Momtastic: How accurate are these test? Can women who are not regular use them? 

Dr. Amy Divaraniya: Almost everything available for at-home fertility testing is designed for women with regular cycles. In a way these tests have set the “normal” for hormone behavior throughout the cycle, however, this really is not the absolute normal. Women are having children later in life and unfortunately, women experience more cycle irregularity as they get older. The tests have been designed with predetermined thresholds set by studies done in women during their peak fertile age (early to mid 20s) and with regular cycles. These thresholds are used to identify positive or negative results. The problem is if a woman has irregular periods or hormonal imbalances, these tests won’t work for her. Her hormone levels may be consistently above the threshold, resulting in false positive results, or consistently below the threshold causing false negative results.

When evaluating these tests, women should first determine if their cycle is regular or not. If she has a regular cycle, any of the at-home tests could be sufficient for her. However, if she has irregular cycles or if she has been using the at-home tests and has not successfully conceived after a few months, she should look for a test that is quantitative and provides personalized insights, like Oova. She should ensure the tests are capturing her baseline hormone levels and then detecting her fertile window, etc. by comparing to that rather than the expected hormone behavior. This will enable her to learn how her hormones are behaving to learn her own fertility profile.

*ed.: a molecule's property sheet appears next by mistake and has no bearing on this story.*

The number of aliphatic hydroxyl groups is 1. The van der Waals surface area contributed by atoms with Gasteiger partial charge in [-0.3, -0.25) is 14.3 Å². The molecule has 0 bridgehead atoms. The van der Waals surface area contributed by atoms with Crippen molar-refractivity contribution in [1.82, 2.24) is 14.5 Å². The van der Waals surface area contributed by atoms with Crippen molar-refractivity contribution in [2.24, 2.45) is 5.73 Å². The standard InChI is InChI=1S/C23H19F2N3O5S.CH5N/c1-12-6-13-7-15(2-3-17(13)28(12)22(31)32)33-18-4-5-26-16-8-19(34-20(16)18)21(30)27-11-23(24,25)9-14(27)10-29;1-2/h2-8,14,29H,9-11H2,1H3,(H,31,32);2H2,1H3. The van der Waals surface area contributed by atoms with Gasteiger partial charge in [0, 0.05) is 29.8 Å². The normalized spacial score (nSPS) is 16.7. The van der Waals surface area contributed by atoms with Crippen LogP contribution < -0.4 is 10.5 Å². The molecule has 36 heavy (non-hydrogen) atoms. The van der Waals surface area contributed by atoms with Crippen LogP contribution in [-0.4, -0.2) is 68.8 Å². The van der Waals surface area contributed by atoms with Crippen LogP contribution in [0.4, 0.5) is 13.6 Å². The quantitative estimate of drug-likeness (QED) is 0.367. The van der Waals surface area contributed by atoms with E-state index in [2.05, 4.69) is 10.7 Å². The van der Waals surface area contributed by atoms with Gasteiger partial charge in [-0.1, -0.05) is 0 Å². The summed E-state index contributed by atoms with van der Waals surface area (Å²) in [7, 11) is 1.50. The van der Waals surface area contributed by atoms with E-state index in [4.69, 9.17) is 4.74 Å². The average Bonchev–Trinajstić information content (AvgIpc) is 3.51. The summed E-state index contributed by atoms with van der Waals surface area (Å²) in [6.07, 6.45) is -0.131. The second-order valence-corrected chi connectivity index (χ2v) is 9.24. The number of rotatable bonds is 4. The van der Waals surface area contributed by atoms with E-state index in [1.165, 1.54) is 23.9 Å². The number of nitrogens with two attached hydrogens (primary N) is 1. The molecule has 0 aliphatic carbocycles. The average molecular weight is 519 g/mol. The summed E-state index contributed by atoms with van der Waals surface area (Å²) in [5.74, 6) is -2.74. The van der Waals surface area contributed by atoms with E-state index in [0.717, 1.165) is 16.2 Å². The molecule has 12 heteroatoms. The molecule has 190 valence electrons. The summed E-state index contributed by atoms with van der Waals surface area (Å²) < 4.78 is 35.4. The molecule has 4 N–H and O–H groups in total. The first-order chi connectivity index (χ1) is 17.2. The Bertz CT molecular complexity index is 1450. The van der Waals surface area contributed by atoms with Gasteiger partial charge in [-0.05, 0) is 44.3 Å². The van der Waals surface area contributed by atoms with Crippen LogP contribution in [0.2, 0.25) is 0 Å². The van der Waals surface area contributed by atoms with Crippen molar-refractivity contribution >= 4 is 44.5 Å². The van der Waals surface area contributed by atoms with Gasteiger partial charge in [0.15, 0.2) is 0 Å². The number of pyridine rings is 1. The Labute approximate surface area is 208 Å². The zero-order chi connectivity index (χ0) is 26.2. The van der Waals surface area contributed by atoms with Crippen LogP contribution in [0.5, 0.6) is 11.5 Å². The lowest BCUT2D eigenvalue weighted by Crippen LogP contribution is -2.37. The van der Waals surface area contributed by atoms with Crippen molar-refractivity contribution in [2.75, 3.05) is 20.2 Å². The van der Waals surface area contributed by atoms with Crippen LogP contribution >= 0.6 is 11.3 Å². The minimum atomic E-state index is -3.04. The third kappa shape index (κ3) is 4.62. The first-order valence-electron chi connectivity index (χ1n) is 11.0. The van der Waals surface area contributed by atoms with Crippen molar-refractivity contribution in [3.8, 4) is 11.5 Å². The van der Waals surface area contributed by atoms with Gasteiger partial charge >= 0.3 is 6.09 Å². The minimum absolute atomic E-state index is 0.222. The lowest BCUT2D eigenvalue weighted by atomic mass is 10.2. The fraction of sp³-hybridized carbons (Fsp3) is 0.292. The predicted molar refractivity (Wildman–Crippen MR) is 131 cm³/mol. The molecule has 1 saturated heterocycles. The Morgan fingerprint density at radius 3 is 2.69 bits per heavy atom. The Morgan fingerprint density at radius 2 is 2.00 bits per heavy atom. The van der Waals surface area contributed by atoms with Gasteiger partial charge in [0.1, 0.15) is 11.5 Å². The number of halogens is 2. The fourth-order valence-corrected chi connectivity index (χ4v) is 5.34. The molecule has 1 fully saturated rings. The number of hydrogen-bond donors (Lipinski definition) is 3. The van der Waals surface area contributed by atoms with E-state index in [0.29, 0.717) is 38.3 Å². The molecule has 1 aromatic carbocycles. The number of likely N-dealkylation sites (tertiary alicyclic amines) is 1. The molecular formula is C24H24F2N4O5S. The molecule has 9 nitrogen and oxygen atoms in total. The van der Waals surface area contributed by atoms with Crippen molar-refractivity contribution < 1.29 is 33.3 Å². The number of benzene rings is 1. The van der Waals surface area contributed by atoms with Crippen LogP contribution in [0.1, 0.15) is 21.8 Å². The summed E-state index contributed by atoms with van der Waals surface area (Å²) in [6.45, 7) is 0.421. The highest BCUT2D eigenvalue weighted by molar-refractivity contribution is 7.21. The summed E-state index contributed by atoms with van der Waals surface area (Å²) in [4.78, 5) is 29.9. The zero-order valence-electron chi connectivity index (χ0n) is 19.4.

Momtastic: What are some reasons a woman might use one of these tests?

Dr. Amy Divaraniya: Women’s fertility is a black box because we’re not taught this information during sexual education. We’re taught everything about how to avoid pregnancy, but if you want to flip the script, it’s quite difficult to learn all the nuances to achieve this goal. Hormone tests are your own biomedical accountant. They give you an audit of the intricacies of your internal systems and processes, empowering you to be the CEO of your own body. Tests like Oova are focused on this aspect so you can understand the absolute behavior of your hormones and take control of your fertility. These tests are commonly used by women actively trying to get pregnant. They can help identify the ideal days to have intercourse, confirm ovulation, and determine if a woman is pregnant. They can also be used to shed some light on the inner workings of the female body. The reproductive system is driven by hormone behavior and by understanding this, it can empower women with information about their overall health.

Momtastic: At what point should she consider showing the test to her doctor?

Dr. Amy Divaraniya: Many reproductive endocrinologists require a couple to actively try to get pregnant for 12 months if the woman is under the age of 35 and 6 months if she is over 35. However, I recommend that if a woman has been diligently using these tests and has not conceived after 3-6 months, she should consider showing the data to her general practitioner or ob/gyn.

If a woman is using Oova and working with one of Oova’s providers, Oova shares all of the information with their doctor in real-time so the woman does not have to worry about which pieces of information would be relevant to share or not. Oova takes care of all of that for them.